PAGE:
Tuesday, 24 January 2012

Oscars Nominations: The World WILL End in 2012

The Oscar nominations have been announced today and it is an understatement to say that they have elicited some strong reactions. Surprises, snubs and shocks, given what has been written about them today, you would almost believe that these Mayans had based their end of the world predictions for 2012 when foreseeing those Oscar nominations. I will not cover them extensively as this has been done elsewhere by people with more time on their hands. I would rather focus on what really stood out for me.

The problem with any awards such as the Oscars is that they are the result of the votes of thousands of members, as opposed to film festivals who have juries of no more than fifteen members, hence more surprising results. Indeed the Academy is not an entity that single-handedly takes some decisions, so it is actually even more of a surprise that this year reserved so many surprises.

The biggest one is the lack of British presence. 1982 might have been the year when "The Brits were coming" but 2012 is the one where they have not been invited, after the recent years of domination, with Slumdog Millionaire and The King's Speech, as well as countless acting awards. So no nod for Tilda Swinton, nothing for Shame and Michael Fassbender (did you really expect the Academy members to vote for this, although I was secretly hoping his Johnson would get a supporting acting nod, as integral as it was to his performance despite having a mind of its own). It is a little disappointing however as it has genuinely been a strong year for British cinema, with some great diversity.

This year is the year where the Academy is loving films which love films, with Hugo and The Artist dominating the nominations. Both figured on my top ten for 2011 so I shall certainly not complain. The Guardian in the UK called this a masturbatory display of self-love, I call it a celebration of the magic of cinema. Notable absence from the best films list however are Drive and Take Shelter, despite strong reviews although those two might have been a little too indie and leftfield to sway the mostly elderly members of the Academy. More surprising is the inclusion of 9/11 drama, Extremely Close and Incredibly Loud. I hear it features a nauseating scene with Tom Hanks falling off one of the Twin Towers. The stuff of nightmares.

The Artist might be a frontrunner and despite having actually enjoyed Midnight in Paris slightly more, I would still love for it to win big on the night. It would reward the guts of all the team behind it, as who could have predicted a year ago that a French tribute to the golden age of Hollywood would even be nominated? It could work against it as often being the frontrunner for too long might mean a tumble in the last hurdle (see Brokeback Mountain snubbed for the atrocious Crash). And a few pesky journalists are loving playing up its Frenchness as a way of undermining its chances. We can all but dream but if the lovely on screen couple Jean Dujardin and Berenice Bejo win on the night, I will probably tapdance in my living room.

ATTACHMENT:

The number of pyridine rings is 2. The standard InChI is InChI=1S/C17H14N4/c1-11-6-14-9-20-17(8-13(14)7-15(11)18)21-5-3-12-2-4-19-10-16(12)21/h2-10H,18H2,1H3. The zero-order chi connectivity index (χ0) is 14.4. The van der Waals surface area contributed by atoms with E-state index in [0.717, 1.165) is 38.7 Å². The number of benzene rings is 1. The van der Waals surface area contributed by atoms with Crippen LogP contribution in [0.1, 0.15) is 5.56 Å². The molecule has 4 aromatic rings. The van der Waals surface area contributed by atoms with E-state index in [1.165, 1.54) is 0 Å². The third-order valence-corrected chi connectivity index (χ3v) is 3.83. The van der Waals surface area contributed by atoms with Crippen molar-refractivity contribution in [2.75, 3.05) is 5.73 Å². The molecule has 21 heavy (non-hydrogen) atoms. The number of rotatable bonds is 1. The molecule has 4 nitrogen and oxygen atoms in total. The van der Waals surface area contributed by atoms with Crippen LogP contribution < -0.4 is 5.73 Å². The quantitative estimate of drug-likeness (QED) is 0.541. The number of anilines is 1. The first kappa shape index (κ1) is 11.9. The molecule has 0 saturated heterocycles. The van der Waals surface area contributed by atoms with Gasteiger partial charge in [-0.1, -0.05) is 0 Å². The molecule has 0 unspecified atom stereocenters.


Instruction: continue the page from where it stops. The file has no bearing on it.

Wendy McLendon-Covey in Bridesmaids
On the acting front, apart from the Swinton snub, there is the relative surprise of Melissa McCarthy from Bridesmaids getting a supporting acting nod. While Bridesmaids was also in my top 10, I, for one, preferred the more subtle performance of Kristen Wiig or even Wendi McLendon-Covey, with a hilarious turn as a frustrated housewife. On a personal note, I am overjoyed that Rooney Mara got nominated for The Girl With The Dragon Tattoo. Some felt her Lisbeth Salender was less fiery than Noomy Rapace, but I cannot help thinking she delivered a fantastic performance, undergoing an incredible transformation for the part, and giving her part depth and vulnerability among the toughness required. I personally would have loved to see Helen McCrory's turn as Madame Lumiere rewarded with at least a nomination, charmed as I was with her luminous performance.

But perhaps the biggest surprise came from the best animated film category. Neither Tintin, and more predictably Pixar's rare misfire Cars 2 did not feature. But what a humiliating snub when more obscure titles as the Cuban Chico & Rita and The Cat in Paris feature. I do feel that the vastly underrated Rango is in for a chance.

Since us, British viewers, are taken hostage by Sky and are unable to watch the ceremony unless we fork out for their expensive Sky Movies channel, I shall not be covering the event live, with much sadness. I do feel that it is, for the first time in year, going to be a very interesting and nerve-wracking ceremony indeed. And now The Artist trailer. Just because I could watch it over and over and still have tears of joy.

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